Addie Clipfell is the new governor for Key Clubs in the state of Michigan — the first time a Caledonia High School student has been elected to the office.
Not bad for a student who was timid and didn’t talk much when she joined the club last year as a freshman, according to club adviser Shant’l Raines. Addie even remembers telling her mom she didn’t know why she was getting into such an activity because it was so unlike her.
But after attending a district convention her attitude changed. It was a blast and she was hooked on its helping ways.
Addie was serving as lieutenant governor for the Michigan Division 4 Key Club when she went to the state meeting in March, and it was suggested she run for governor. Once again she started out hesitant, since she was only a sophomore. But then she asked herself, “Why not?”
Amy Kuppler, the previous club advisor and Caledonia special education teacher, was thrilled when Addie became the group’s state leader. “Her energy and sparkle will be a great addition and asset,” Kuppler said. “I truly admire her.”
Members Want to Change the World
Key Club is a service-learning organization sponsored by Kiwanis International. It works on projects to aid the community and the world, and is the oldest and largest service program for high school students. Key Club supports several organizations and causes, including working with Kiwanis on Project Eliminate, which aims to eliminate maternal and neonatal tetanus worldwide by 2015.
“We’re perceived as people who want to change the world,” said Addie, the daughter of Tina and Thomas Clipfell.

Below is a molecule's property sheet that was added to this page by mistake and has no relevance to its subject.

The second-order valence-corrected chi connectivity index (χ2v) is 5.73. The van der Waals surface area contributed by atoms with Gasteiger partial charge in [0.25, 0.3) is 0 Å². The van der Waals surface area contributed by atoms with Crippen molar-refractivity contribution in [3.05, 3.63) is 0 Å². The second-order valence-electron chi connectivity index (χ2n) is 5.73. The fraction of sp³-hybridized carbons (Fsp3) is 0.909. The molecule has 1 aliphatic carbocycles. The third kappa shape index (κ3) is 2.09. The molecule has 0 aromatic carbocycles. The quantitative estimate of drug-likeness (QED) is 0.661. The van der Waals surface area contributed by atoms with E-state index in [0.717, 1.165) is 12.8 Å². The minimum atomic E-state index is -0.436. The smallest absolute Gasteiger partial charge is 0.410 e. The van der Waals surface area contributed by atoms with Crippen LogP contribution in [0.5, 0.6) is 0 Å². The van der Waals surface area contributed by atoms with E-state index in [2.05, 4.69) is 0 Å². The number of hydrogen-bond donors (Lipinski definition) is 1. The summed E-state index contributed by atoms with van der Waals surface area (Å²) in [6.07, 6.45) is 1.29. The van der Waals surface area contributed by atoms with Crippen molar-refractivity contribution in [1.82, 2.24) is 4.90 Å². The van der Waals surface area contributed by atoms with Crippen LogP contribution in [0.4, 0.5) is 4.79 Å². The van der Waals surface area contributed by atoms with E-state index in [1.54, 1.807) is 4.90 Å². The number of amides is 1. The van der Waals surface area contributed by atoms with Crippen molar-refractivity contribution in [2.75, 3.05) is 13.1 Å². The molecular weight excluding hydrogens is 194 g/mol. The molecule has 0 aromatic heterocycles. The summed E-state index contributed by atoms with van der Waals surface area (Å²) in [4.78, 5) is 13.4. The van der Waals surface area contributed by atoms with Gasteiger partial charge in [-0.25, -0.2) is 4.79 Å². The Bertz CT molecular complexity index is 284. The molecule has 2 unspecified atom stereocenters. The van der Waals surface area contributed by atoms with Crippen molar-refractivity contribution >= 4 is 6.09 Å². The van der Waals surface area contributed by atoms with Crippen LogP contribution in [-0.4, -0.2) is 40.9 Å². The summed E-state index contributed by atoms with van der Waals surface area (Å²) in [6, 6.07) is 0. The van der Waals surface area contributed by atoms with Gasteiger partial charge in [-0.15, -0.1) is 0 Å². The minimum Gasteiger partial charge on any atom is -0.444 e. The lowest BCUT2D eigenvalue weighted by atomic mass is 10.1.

About six of the Caledonia Key Club’s 16 members sat in a half-circle of desks at a recent meeting after school, presided over by club President Emma Gilliam. It ran in a professional, to-the-point manner with little chit-chat. Students’ topics included a community garden, creating a pamphlet and upcoming district and state events.
“It’s a great organization for students to learn about a bunch of different things and world issues,” Emma said. “I love it and the satisfaction it brings. All that hard work is worth it. You want to put your time into it.”
Already this year, the club has held a “miracle minute” at the homecoming football game, with members running up and down the bleachers collecting donations for Project Eliminate; operated bingo games at Station Creek Retirement Home; sent care packages to soldiers and bagged food for families. The next world project they’ll tackle will be Sew a Future, which buys sewing machines for mothers in India so they can make money for their families.
“It is a club that gives back through hearts of service and fundraising opportunities,” Kuppler said. “It is great because any student can become a member. I love how diverse the members are.”
An Image Problem
Despite its many activities, the club isn’t very well understood at Caledonia High School. A lot of students don’t even know what it does. Addie’s had more than one person ask “Do you make keys?” She even admitted when she heard about the junior version of the club, The Builders, she didn’t think it would be for her because she wasn’t “very good at building things.”
When they called her name as governor at the convention, she said it didn’t feel real. “It was mind blowing,” Addie said, adding she thought, “Oh my gosh, I’ve got to go call my mom.”
Other achievements by club members at the Michigan district convention included Emma Gilliam being elected Division 4 lieutenant governor and Theda Domer being elected club secretary. The club also received awards for raising money for Project Eliminate.
Addie is a 4.0 student, a member of the orchestra, the Caledonia String Players, and the SHOCK and Lean on Me clubs. Key Club comes first, though. She stayed home over spring break while her family went to Florida so she could do Key Club activities.
But she’s still a teenager who can’t drive yet and has typical high school worries. That showed the last day before spring break when a large blue and gold banner was put up near the high school entrance bearing her name and new title, and a plaque beside it that featured her school picture from this year.
“Why do they have my school picture of me!” she groaned. “That’s the worst ever!”